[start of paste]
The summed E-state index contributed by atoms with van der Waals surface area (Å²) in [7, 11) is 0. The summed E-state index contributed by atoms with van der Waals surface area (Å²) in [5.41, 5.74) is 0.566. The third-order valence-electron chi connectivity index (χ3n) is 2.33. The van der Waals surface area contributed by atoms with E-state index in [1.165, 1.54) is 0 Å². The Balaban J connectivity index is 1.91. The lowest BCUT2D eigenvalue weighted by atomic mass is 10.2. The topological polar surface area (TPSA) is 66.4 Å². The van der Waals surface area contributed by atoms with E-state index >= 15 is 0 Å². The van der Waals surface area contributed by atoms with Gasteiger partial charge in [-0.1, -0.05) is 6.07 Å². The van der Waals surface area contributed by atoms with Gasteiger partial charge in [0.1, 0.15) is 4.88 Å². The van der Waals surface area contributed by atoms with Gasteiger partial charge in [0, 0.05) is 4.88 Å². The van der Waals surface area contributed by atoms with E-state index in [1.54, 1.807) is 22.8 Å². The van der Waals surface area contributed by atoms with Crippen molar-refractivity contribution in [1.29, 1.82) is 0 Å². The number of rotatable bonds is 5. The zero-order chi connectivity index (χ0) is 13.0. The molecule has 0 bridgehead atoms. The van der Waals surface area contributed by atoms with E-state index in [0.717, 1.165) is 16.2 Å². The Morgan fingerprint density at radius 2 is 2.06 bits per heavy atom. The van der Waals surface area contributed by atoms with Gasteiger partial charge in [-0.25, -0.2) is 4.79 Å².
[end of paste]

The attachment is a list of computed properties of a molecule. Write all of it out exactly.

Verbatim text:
The summed E-state index contributed by atoms with van der Waals surface area (Å²) in [7, 11) is 0. The summed E-state index contributed by atoms with van der Waals surface area (Å²) in [5.41, 5.74) is 0.566. The third-order valence-electron chi connectivity index (χ3n) is 2.33. The van der Waals surface area contributed by atoms with E-state index in [1.165, 1.54) is 0 Å². The Balaban J connectivity index is 1.91. The lowest BCUT2D eigenvalue weighted by atomic mass is 10.2. The topological polar surface area (TPSA) is 66.4 Å². The van der Waals surface area contributed by atoms with E-state index >= 15 is 0 Å². The van der Waals surface area contributed by atoms with Gasteiger partial charge in [-0.1, -0.05) is 6.07 Å². The van der Waals surface area contributed by atoms with Gasteiger partial charge in [0.1, 0.15) is 4.88 Å². The van der Waals surface area contributed by atoms with Gasteiger partial charge in [0, 0.05) is 4.88 Å². The van der Waals surface area contributed by atoms with E-state index in [1.54, 1.807) is 22.8 Å². The van der Waals surface area contributed by atoms with Crippen molar-refractivity contribution in [1.29, 1.82) is 0 Å². The number of rotatable bonds is 5. The zero-order chi connectivity index (χ0) is 13.0. The molecule has 0 bridgehead atoms. The van der Waals surface area contributed by atoms with E-state index in [0.717, 1.165) is 16.2 Å². The Morgan fingerprint density at radius 2 is 2.06 bits per heavy atom. The van der Waals surface area contributed by atoms with Gasteiger partial charge in [-0.25, -0.2) is 4.79 Å².